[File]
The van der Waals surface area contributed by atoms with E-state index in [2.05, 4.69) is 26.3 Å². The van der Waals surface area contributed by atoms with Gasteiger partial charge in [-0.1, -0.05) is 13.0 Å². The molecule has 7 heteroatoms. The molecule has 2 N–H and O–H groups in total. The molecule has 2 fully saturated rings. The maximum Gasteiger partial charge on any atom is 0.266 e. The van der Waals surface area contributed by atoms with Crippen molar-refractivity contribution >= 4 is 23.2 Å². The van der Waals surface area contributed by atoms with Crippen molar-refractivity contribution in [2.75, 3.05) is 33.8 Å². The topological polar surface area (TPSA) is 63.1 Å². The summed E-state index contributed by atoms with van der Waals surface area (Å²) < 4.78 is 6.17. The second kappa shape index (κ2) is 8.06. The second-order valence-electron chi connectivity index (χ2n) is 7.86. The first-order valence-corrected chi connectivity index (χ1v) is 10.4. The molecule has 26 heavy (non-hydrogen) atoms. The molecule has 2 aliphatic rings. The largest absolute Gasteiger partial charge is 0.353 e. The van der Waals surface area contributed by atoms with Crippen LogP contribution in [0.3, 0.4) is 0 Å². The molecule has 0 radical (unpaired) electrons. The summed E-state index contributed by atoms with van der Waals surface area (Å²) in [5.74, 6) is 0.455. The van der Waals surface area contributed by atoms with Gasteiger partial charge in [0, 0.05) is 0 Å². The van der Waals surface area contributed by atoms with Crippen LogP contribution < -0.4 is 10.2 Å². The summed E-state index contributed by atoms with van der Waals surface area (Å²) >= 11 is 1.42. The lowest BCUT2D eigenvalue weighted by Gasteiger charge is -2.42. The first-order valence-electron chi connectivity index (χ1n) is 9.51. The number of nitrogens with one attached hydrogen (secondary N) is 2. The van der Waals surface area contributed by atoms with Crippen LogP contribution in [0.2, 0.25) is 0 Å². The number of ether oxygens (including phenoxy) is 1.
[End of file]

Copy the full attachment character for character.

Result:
The van der Waals surface area contributed by atoms with E-state index in [2.05, 4.69) is 26.3 Å². The van der Waals surface area contributed by atoms with Gasteiger partial charge in [-0.1, -0.05) is 13.0 Å². The molecule has 7 heteroatoms. The molecule has 2 N–H and O–H groups in total. The molecule has 2 fully saturated rings. The maximum Gasteiger partial charge on any atom is 0.266 e. The van der Waals surface area contributed by atoms with Crippen molar-refractivity contribution >= 4 is 23.2 Å². The van der Waals surface area contributed by atoms with Crippen molar-refractivity contribution in [2.75, 3.05) is 33.8 Å². The topological polar surface area (TPSA) is 63.1 Å². The summed E-state index contributed by atoms with van der Waals surface area (Å²) < 4.78 is 6.17. The second kappa shape index (κ2) is 8.06. The second-order valence-electron chi connectivity index (χ2n) is 7.86. The first-order valence-corrected chi connectivity index (χ1v) is 10.4. The molecule has 26 heavy (non-hydrogen) atoms. The molecule has 2 aliphatic rings. The largest absolute Gasteiger partial charge is 0.353 e. The van der Waals surface area contributed by atoms with Crippen LogP contribution in [0.3, 0.4) is 0 Å². The molecule has 0 radical (unpaired) electrons. The summed E-state index contributed by atoms with van der Waals surface area (Å²) in [5.74, 6) is 0.455. The van der Waals surface area contributed by atoms with Gasteiger partial charge in [0, 0.05) is 0 Å². The van der Waals surface area contributed by atoms with Crippen LogP contribution < -0.4 is 10.2 Å². The summed E-state index contributed by atoms with van der Waals surface area (Å²) >= 11 is 1.42. The lowest BCUT2D eigenvalue weighted by Gasteiger charge is -2.42. The first-order valence-electron chi connectivity index (χ1n) is 9.51. The number of nitrogens with one attached hydrogen (secondary N) is 2. The van der Waals surface area contributed by atoms with Crippen LogP contribution in [0.2, 0.25) is 0 Å². The number of ether oxygens (including phenoxy) is 1.